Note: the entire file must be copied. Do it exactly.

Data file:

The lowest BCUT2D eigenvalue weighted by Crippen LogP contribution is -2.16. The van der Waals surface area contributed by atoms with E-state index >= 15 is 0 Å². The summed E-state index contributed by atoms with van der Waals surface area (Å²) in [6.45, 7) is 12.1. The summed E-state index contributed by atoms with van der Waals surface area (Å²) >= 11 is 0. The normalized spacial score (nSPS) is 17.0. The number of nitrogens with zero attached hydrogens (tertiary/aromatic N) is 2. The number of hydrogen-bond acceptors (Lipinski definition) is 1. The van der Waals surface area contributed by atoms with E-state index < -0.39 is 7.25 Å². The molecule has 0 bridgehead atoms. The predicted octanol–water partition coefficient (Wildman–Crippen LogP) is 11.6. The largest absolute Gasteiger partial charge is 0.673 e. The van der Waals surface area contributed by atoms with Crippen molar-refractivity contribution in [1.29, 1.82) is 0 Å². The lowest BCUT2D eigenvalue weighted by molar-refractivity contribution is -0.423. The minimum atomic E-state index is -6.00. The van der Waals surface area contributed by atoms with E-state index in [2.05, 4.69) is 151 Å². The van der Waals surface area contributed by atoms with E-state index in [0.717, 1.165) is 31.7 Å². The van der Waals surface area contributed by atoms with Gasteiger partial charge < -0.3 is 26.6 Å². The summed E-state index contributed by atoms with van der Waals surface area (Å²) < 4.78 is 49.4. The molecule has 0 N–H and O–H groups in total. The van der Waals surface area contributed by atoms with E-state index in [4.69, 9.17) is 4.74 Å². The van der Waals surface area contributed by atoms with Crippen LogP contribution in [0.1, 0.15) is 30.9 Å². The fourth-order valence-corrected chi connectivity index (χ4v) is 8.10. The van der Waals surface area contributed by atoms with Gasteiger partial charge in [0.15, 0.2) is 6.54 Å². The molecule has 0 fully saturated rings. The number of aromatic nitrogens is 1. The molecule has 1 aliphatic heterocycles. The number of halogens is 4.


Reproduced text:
The lowest BCUT2D eigenvalue weighted by Crippen LogP contribution is -2.16. The van der Waals surface area contributed by atoms with E-state index >= 15 is 0 Å². The summed E-state index contributed by atoms with van der Waals surface area (Å²) in [6.45, 7) is 12.1. The summed E-state index contributed by atoms with van der Waals surface area (Å²) >= 11 is 0. The normalized spacial score (nSPS) is 17.0. The number of nitrogens with zero attached hydrogens (tertiary/aromatic N) is 2. The number of hydrogen-bond acceptors (Lipinski definition) is 1. The van der Waals surface area contributed by atoms with E-state index < -0.39 is 7.25 Å². The molecule has 0 bridgehead atoms. The predicted octanol–water partition coefficient (Wildman–Crippen LogP) is 11.6. The largest absolute Gasteiger partial charge is 0.673 e. The van der Waals surface area contributed by atoms with Crippen molar-refractivity contribution in [1.29, 1.82) is 0 Å². The lowest BCUT2D eigenvalue weighted by molar-refractivity contribution is -0.423. The minimum atomic E-state index is -6.00. The van der Waals surface area contributed by atoms with E-state index in [2.05, 4.69) is 151 Å². The van der Waals surface area contributed by atoms with E-state index in [0.717, 1.165) is 31.7 Å². The van der Waals surface area contributed by atoms with Gasteiger partial charge < -0.3 is 26.6 Å². The summed E-state index contributed by atoms with van der Waals surface area (Å²) < 4.78 is 49.4. The molecule has 0 N–H and O–H groups in total. The van der Waals surface area contributed by atoms with E-state index in [4.69, 9.17) is 4.74 Å². The van der Waals surface area contributed by atoms with Crippen LogP contribution in [0.1, 0.15) is 30.9 Å². The fourth-order valence-corrected chi connectivity index (χ4v) is 8.10. The van der Waals surface area contributed by atoms with Gasteiger partial charge in [0.15, 0.2) is 6.54 Å². The molecule has 0 fully saturated rings. The number of aromatic nitrogens is 1. The molecule has 1 aliphatic heterocycles. The number of halogens is 4.